How Outsourcing Helped a Utilities Company Save $16 Million While Lowering Security Risk, Improving Client Satisfaction, and Flexibly Working through an Extremely Challenging Acquisition | Article
In 2003, the new CIO at Public Service Enterprise Group (PSEG), a fully integrated utility company headquartered in New Jersey, stepped up to address a credibility gap in the company’s perception of IT performance.
The company’s management of personal computers for approximately 10,500 employees in faciliites throughout the United States was fragmented across multiple groups with a mix of processes, control systems, and resources. The department had not operationally integrated processes, which created overlap, duplication of effort, and confusion on the part of end users. The situation impacted user productivity, increased support costs, and made the work environment vulnerable to security risk.
PSEG had many different kinds of PCs of different ages and on different operating systems. It couldn’t upgrade to new virus protection because the new codes took up more memory than the old PCs could support. Deploying new PCs took up to nine months, and by the time they deployed some PCs, they were already one year into a three-year warranty.
The CIO decided to rationalize — yet also optimize — the company’s IT spend. The goals: predictability of costs, following a life cycle plan, and establishing a strategy for aligning IT spend with business objectives. The goals were part of a larger initiative aimed at enabling the company’s ability to focus on its core business and thus increase value to PSEG’s customers, says Karen Sidie, director Operational Excellence at PSEG. “In addition to getting more value for our IT spend, we also looked for opportunities to drive down costs on a year-over-year basis,” he says.
Why PSEG chose CompuCom
Through an extensive Request for Proposal process and due diligence, PSEG narrowed the initial 11 bidders to eight, then to two. As a starting point in the selection criteria, PSEG wanted to partner with a service provider that had industry-standard processes, had the required technical competencies, and was rated as one the top three providers in the Gartner or the Forrester profiles.
“Cultural fit was important to us then and still is,” states Chouthai. “We scored the providers’ management direction, their integrity and ethics policies, corporate governance, and security principles. We looked especially closely at how they treat their people and their ethics in that dimension.”
He adds that “a very important aspect of cultural fit for us was the provider’s degree of flexibility.”
Chouthai recalls that CompuCom first demonstrated a partnering approach — and flexibility — in the handling of PSEG employees whose jobs might be impacted by outsourcing. “We were trying to find other jobs internally for our employees; but we also discussed rebadging them onto CompuCom’s staff, and through that whole process, they were very flexible. They decided to mirror benefits and compensation that we had, and they made our people feel wanted. They developed an incentive plan with a year-end bonus for employees who stayed during the transition period.”
“They looked more at the spirit of the deal than the terms and conditions. Our CIO at that time and I were very impressed by that. Right from the start, we knew CompuCom was a very good fit for us,” he adds. “They demonstrated that they had the same values we do.”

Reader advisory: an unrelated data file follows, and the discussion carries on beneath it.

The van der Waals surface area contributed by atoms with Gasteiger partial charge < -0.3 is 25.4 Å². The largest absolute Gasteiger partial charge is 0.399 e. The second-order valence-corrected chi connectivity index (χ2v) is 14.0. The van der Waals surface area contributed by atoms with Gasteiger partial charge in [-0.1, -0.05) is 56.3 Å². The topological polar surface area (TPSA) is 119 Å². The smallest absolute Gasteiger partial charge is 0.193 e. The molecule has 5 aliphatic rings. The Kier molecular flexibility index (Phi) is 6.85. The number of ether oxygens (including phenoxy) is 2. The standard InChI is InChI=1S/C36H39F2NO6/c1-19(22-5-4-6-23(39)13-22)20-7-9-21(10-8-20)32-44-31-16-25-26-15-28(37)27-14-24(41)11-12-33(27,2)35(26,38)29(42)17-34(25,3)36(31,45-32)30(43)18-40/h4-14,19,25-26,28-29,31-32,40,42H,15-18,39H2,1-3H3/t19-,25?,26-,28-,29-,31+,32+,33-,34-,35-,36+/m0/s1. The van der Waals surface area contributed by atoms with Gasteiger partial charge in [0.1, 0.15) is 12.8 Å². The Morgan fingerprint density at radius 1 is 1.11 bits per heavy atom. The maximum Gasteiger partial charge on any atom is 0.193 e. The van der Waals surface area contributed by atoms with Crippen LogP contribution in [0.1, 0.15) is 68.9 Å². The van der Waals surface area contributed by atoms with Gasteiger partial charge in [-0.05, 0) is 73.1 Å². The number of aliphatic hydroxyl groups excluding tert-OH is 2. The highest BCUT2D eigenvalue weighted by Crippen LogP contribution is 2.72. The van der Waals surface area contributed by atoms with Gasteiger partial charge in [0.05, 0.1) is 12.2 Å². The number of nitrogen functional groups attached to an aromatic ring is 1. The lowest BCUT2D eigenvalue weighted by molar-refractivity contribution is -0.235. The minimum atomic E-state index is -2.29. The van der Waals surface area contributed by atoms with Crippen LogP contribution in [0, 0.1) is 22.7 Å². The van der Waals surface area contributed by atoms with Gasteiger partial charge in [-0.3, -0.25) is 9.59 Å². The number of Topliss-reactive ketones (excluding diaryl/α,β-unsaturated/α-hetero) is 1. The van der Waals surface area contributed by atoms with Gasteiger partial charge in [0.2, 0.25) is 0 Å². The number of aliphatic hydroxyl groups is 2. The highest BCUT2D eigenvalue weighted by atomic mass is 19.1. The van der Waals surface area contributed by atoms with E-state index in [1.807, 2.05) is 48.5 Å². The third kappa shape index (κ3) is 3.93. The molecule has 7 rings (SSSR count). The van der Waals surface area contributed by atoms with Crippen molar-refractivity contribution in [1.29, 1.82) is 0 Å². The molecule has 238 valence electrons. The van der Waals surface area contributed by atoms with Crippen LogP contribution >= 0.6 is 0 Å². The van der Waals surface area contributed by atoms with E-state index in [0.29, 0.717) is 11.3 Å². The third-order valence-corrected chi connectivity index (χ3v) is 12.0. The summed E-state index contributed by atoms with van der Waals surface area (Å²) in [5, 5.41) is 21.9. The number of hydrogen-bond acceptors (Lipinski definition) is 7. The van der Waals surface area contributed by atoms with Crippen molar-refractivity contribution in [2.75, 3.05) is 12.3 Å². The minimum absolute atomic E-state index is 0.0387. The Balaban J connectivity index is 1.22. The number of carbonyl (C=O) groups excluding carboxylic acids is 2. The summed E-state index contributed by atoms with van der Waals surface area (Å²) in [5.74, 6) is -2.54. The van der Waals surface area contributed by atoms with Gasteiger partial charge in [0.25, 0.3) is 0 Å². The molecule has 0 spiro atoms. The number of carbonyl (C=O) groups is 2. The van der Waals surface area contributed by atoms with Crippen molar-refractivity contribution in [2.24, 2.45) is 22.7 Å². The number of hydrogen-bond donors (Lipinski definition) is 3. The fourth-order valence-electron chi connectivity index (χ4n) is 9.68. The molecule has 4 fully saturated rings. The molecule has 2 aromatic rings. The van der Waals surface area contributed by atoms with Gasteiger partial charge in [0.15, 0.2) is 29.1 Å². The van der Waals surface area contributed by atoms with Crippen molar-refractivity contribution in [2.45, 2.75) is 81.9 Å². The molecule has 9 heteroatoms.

PSEG’s other major selection criterion was that the service provider would provide “continual learning and improvement. In fact, their contract specifies that CompuCom must provide two ideas for continuous improvement per quarter.
The utilities company chose CompuCom to manage the assessment, design, and deployment of a comprehensive desktop management, asset management, hardware refresh, break-fix, IMAC, and Level 1 and 2 help desk solution for approximately 10,500 employees in over 80 locations.
The partners signed their contract in June 2004 and achieved a successful go-live date four months later. They planned extensively for the “big bang” transition and planning paid off — the transition was seamless, and they encountered no challenges.
Demonstrating maximum flexibility
The first major challenge to the relationship — and consequently the need for a major demonstration of mutual flexibility — occurred a year later when PSEG went through a merger/acquisition process with another company. The acquisition company had outsourced IT to another service provider.
“That pretty much put everything on hold,” says Sean Muto, senior client executive, CompuCom. “We went through discussions as to what services we would retain versus what would go to the other service provider, or what would go out in a collective new RFP for services.” The companies also had to renegiate planned hardware refreshes under a new mindset.
“It definitely changed the terms of our relationship with CompuCom,” says Chouthai. “We had to put planned deployments on hold and severely curtail the demand for the volume of work that we had anticipated because of the acquisition. It was as big a change as anyone could encounter.” He says PSEG gave CompuCom as much notice as it could so the provider could redeploy some of its staff and the hardware.
Both companies were flexible throughout the give-and-take discussions and renegotiations, aiming always for a win-win outcome.
But 22 months later came another dramatic call for flexibility — the to-be-merged companies called off the acquisition. PSEG and CompuCom then had to negotiate changes again and CompuCom had to ratchet back up quickly to meet PSEG’s needs.
Manoj comments, “Our relationship was pretty solid by the time of the acquisition. That laid the foundation for the flexibility and give-and-take for the acquisition and then calling off the acquisition.”
Muto agrees. “We had a very collaborative relationship from the outset, and that is a key to success in being flexible and acting from the spirit of the deal.” Also, by the time they called off the acquisition, PSEG already considered CompuCom a trusted advisor. CompuCom had demonstrated flexibility time and again and delivered all that it promised, which built trust.
Muto points out that CompuCom’s size allows it to be a much more nimble provider than the larger IT providers with which it competes. “Along with thought leadership, part of the value we bring to our clients is flexibility. Flexibility is in our corporate DNA.”
Both companies believe there is no value in taking a hard line that will impact the relationship or future mutual business opportunities. “If either party pulls out the contract to look at the letter of the law instead of trying to figure out how to be flexible so we can do what is best for both companies, then we’ve got big problems,” states Muto.